The March 22 conference, the Governor’s Conference on Education: Putting Students First, will feature keynote speaker Tony Bennett, the commissioner of education in Florida, along with leaders from other education organizations across the country. Bennett will talk about the innovative work Florida has undertaken to support school improvement, including a school performance grading system. Maine is exploring similar initiatives, though it has not committed to them.

“One of my highest priorities is to improve and expand our children’s educational opportunities,” Governor LePage said. “While many good things are going on in Maine’s schools, we can always learn from the success of other states, too.”

Governor LePage and the Maine Department of Education initially invited key stakeholders, including superintendent, principal, and teacher associations and their members, as well as legislators and policy makers. They have now opened up registration for the conference to the general public. A small number of seats remain available.

The conference will be held Friday, March 22 at Cony High School in Augusta from 8 am to 3 pm. To learn more about the conference and its panelists, and to register to attend, go to the Governor’s Conference on Education website at:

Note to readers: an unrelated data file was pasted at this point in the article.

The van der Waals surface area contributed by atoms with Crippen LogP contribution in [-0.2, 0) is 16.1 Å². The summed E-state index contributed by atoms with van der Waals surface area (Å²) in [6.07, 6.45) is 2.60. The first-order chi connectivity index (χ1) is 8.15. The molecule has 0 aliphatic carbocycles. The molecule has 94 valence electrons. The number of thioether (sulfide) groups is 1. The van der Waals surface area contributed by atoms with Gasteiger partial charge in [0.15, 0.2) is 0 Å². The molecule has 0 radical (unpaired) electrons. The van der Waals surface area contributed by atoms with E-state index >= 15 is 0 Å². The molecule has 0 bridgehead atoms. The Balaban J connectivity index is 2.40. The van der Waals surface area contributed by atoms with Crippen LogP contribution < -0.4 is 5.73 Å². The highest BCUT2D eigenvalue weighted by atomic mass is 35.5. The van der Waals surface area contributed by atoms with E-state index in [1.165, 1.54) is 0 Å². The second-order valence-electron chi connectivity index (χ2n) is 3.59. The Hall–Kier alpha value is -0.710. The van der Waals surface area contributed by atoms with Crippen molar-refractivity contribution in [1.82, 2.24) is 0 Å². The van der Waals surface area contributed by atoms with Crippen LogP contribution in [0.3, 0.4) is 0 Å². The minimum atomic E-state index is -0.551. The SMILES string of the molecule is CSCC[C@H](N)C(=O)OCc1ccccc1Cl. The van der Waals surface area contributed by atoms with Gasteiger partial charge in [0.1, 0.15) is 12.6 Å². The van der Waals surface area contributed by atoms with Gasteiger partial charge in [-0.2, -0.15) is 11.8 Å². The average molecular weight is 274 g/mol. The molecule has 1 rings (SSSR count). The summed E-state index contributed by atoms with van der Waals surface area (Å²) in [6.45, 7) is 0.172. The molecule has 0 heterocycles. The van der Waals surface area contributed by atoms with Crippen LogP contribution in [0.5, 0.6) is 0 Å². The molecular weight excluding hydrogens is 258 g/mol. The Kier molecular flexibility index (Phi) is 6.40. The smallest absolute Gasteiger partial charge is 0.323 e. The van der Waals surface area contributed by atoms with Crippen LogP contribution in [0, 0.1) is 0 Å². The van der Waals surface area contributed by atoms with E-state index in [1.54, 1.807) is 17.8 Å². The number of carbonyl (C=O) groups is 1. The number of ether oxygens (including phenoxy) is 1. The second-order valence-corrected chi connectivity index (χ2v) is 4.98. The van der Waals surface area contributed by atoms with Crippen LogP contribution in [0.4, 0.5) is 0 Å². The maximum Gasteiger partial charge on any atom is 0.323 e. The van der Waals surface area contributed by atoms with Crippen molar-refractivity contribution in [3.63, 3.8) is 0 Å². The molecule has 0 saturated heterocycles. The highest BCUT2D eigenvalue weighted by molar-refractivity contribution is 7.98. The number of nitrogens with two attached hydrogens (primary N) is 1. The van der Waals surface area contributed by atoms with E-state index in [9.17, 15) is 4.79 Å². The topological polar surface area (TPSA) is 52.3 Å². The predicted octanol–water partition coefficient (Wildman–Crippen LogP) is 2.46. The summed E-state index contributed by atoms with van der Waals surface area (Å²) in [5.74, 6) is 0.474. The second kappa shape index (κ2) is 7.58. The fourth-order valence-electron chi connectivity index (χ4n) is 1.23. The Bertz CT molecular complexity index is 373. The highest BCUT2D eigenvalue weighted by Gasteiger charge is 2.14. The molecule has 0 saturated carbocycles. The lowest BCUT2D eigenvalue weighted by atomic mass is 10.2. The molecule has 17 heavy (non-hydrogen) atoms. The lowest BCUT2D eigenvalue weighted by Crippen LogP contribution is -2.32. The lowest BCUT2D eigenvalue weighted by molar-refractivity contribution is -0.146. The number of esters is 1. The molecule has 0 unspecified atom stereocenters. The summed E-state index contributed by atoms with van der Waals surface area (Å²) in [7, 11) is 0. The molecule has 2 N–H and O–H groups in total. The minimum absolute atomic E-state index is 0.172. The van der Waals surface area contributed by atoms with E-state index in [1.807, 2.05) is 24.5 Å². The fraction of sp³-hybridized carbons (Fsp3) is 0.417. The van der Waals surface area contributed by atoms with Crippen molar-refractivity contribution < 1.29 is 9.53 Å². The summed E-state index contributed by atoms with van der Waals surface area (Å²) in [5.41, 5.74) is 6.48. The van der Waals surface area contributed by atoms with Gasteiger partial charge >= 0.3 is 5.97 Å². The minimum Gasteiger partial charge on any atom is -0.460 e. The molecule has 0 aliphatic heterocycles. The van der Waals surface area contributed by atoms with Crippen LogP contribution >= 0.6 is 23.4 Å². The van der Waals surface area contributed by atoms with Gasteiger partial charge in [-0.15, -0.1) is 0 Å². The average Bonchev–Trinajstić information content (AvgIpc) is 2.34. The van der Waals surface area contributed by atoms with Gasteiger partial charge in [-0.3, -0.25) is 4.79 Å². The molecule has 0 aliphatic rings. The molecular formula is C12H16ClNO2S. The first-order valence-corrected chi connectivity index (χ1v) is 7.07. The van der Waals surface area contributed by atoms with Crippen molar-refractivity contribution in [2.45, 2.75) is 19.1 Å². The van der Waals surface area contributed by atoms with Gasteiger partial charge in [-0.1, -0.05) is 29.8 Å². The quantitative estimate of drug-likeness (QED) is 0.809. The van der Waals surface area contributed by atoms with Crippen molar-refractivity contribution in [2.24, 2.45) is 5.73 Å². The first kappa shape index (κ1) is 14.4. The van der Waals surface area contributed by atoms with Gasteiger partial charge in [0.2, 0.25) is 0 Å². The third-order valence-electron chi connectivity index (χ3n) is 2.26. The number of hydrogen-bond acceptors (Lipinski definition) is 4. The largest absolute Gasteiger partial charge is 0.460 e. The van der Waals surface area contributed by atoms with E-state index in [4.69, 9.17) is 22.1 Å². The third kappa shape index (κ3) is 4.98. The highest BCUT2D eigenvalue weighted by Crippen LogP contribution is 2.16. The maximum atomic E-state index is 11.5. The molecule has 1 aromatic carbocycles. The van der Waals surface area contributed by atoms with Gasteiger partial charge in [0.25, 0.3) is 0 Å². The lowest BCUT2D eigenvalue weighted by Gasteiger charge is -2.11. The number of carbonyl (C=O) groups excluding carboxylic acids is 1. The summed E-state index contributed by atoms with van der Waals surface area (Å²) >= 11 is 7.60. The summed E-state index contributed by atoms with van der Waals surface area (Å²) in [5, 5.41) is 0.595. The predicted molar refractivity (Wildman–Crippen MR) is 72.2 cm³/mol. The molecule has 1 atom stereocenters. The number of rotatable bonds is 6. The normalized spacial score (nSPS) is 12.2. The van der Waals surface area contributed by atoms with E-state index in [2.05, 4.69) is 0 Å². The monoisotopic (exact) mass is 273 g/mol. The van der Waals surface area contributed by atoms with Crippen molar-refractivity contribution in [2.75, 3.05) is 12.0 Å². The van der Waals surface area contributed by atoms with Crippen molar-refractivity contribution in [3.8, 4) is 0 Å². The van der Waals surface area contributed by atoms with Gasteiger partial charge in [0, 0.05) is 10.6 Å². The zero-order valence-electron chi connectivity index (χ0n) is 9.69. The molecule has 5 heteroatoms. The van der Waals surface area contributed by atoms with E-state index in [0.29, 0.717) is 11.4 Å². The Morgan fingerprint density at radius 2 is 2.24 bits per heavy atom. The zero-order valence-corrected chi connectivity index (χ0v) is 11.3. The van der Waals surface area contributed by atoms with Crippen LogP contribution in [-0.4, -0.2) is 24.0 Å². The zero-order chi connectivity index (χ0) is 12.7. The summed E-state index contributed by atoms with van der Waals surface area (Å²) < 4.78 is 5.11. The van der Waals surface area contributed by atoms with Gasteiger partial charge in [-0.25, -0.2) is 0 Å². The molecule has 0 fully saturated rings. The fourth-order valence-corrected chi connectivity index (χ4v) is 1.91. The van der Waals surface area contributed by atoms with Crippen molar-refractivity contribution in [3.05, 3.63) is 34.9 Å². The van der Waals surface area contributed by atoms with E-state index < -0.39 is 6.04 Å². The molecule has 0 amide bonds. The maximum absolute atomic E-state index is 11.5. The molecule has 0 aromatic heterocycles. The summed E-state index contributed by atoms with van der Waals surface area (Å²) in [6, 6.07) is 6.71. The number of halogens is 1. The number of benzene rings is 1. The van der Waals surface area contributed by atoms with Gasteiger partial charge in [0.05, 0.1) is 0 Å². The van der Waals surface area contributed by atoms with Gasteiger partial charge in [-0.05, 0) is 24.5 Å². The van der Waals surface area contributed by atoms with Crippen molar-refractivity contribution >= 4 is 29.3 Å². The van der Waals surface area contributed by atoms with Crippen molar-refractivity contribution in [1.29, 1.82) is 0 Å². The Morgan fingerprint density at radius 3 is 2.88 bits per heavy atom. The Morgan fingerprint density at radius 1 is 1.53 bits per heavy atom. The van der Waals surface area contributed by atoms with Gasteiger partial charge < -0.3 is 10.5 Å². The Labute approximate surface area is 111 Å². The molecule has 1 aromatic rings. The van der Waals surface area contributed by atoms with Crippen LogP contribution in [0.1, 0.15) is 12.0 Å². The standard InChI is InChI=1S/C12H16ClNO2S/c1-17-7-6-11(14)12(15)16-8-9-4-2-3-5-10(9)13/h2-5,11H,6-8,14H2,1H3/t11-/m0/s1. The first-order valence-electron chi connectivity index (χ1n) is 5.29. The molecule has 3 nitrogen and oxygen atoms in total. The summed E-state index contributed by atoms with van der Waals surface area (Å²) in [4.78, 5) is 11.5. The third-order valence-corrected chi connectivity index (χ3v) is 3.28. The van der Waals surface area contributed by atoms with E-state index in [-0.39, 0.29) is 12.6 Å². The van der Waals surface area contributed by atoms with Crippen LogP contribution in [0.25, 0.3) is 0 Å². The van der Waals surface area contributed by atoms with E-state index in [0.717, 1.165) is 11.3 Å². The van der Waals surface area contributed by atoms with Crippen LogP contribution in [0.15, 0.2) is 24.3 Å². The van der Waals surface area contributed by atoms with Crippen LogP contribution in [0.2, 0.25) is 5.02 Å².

Maine History Corner

March 15th is the day on which Maine’s statehood is celebrated. This year marks the 193rd birthday of our beautiful state, which was admitted to the union in 1820. Maine’s statehood followed decades of attempts to separate from Massachusetts, and the vote to separate finally succeeded in 1819, followed by the convening of a constitutional convention in Portland. On the national level, however, the Missouri Compromise is what ultimately allowed Maine to be admitted as its own state. William King, our first governor, was instrumental in the statehood movement.  You can read more about the separation from Massachusetts and view documents from the 1816 separation attempt HERE.

Testimony: Veteran-To-Farmer Training Pilot Program

Testimony of Representative Craig Hickman, LD 409: An Act To Establish a Veteran-To-Farmer Training Pilot Program Before the Joint Standing Committee on Education and Cultural Affairs
March 13, 2013

Good afternoon Senator Millett, Representative MacDonald and other distinguished members of the Joint Standing Committee on Education and Cultural Affairs.  I stand before you today to present LD 409, “An Act To Establish a Veteran-to-Farmer Training Pilot Program.”

As some of you know, I am the son of a Tuskegee Airman who, because of the color of his skin, couldn’t get a job as an air traffic controller at the municipal airport in my native city of Milwaukee, Wisconsin, when he returned from World War II in 1946.